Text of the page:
Windermere roads make the grade

Report gives town's paved roads a 77 on 100 scale, a mark many places could never achieve.

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  • | 8:22 p.m. December 8, 2015
  • Southwest Orange
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WINDERMERE  Staff from Quality Engineering Solutions (QES) told the Windermere Town Council at its Dec. 8 meeting that its paved roads were in impeccable shape that some locales could never aspire to, citing a high-tech report that resulted in an overall grade of 77 out of 100.

With the use of tools such as digital imagery, lasers, measurements and GPS, QES officials presented a detailed analysis of Windermere's entire road plan, which is 15.5 miles of asphalt, 8.1 miles unpaved, one half-mile concrete and one tenth-mile brick, according to the report.

The report divided the system into 217 sections, with specific definitions of every crack and its severity added in. PAVER software produced a set of budget scenarios town officials could follow, depending on what they want to spend -- and when -- for the sake of their streets.

By sectional breakdown, 39% of Windermere roadway received a good grade, 32% satisfactory, 23% fair, 3% poor, 2% very poor and 1% serious. QES representatives suggested focusing on that bottom 6% and following a plan that would allocate about $400,000 to street improvements for each of the next five years. This would slightly improve the town's roads and only slightly increase its backlog.

Town Manager Robert Smith shared his thoughts on which roads should be priorities, starting with a desire to move forward on Park Avenue resurfacing in the next few months, he said.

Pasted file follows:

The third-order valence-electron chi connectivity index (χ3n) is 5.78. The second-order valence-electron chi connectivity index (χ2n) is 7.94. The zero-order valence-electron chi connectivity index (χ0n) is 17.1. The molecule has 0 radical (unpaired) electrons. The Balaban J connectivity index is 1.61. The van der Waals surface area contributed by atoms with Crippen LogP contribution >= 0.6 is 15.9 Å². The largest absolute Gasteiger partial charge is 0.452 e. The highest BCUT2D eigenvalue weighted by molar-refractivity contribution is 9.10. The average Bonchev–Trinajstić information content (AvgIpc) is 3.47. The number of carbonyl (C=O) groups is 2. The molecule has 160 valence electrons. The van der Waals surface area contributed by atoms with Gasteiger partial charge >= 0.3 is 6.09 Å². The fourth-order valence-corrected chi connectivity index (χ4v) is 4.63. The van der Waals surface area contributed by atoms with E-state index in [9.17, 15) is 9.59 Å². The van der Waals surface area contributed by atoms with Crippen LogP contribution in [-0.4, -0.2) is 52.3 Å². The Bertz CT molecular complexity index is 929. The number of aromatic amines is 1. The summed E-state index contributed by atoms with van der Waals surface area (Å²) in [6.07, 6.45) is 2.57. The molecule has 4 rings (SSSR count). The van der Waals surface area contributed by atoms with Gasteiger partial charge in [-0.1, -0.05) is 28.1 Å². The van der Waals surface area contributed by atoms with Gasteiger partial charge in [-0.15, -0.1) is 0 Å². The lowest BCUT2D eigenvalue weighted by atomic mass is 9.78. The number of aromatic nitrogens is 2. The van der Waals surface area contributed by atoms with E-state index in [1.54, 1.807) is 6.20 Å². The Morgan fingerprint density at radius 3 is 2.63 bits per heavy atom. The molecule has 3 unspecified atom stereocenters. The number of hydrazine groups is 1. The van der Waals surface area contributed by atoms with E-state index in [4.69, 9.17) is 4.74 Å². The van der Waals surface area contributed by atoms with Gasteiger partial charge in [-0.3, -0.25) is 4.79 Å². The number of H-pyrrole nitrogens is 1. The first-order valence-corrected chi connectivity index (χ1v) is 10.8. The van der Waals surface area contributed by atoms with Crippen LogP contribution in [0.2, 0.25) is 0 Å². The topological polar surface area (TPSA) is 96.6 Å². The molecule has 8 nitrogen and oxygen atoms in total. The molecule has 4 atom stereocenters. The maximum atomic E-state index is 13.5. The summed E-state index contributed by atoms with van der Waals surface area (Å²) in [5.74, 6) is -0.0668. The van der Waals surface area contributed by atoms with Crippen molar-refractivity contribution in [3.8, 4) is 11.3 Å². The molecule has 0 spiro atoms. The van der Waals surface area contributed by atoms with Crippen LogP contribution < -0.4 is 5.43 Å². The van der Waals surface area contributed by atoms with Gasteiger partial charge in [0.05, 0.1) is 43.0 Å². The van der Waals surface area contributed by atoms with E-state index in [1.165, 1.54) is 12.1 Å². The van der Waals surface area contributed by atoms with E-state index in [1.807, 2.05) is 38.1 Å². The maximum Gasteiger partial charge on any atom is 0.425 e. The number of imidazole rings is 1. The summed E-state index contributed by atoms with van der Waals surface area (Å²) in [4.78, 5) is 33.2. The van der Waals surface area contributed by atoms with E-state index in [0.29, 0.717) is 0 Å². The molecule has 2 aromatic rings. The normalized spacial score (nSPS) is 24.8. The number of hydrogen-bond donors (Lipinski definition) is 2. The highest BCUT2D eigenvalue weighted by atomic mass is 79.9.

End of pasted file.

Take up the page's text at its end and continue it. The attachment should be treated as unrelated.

From there, he listed Sunset Bay and Down Point Lane, Second Avenue, The Willows and Windermere Reserve, in order of importance for road rehabilitation.

He said ordering is based on significant data, including human factors but excluding politics.


The latest chapter in the extensive history of about 10 acres at 9501 Conroy Windermere Road — now known as Rosser Reserve — ended with unanimous Windermere Town Council approval of its final plat and right-of-way agreement.

With conditions from the July 14 meeting -- during which the final development and final subdivision plans were approved -- this 10-home project will be constructed in an area surrounded by Lake Down to the east, Conroy Windermere Road to the south, Jennifer Lane to the west and Rosser Road to the north.

Town staff said the total cost of construction for the project would be about $1.3 million, and the town has received tens of thousands of dollars within the agreement for related construction, signs and other costs.

Developer representative Timothy Green said the plan would be to haul -- not burn -- the few trees on the site.


The council approved Windermere Police Department joining the Ocoee Police Department in making a police dispatching agreement with the Winter Garden Police Department.

CTS America software for dispatching, records management and mobile software also received complete council approval.


Smith said meetings with officials from Ocoee and Orange County about annexation have continued, and there is an intention to continue pursuing the matter.

The council unanimously approved a $15,500 emergency storm water repair at 11900 Lake Butler Blvd.

Contact Zak Kerr at [email protected].


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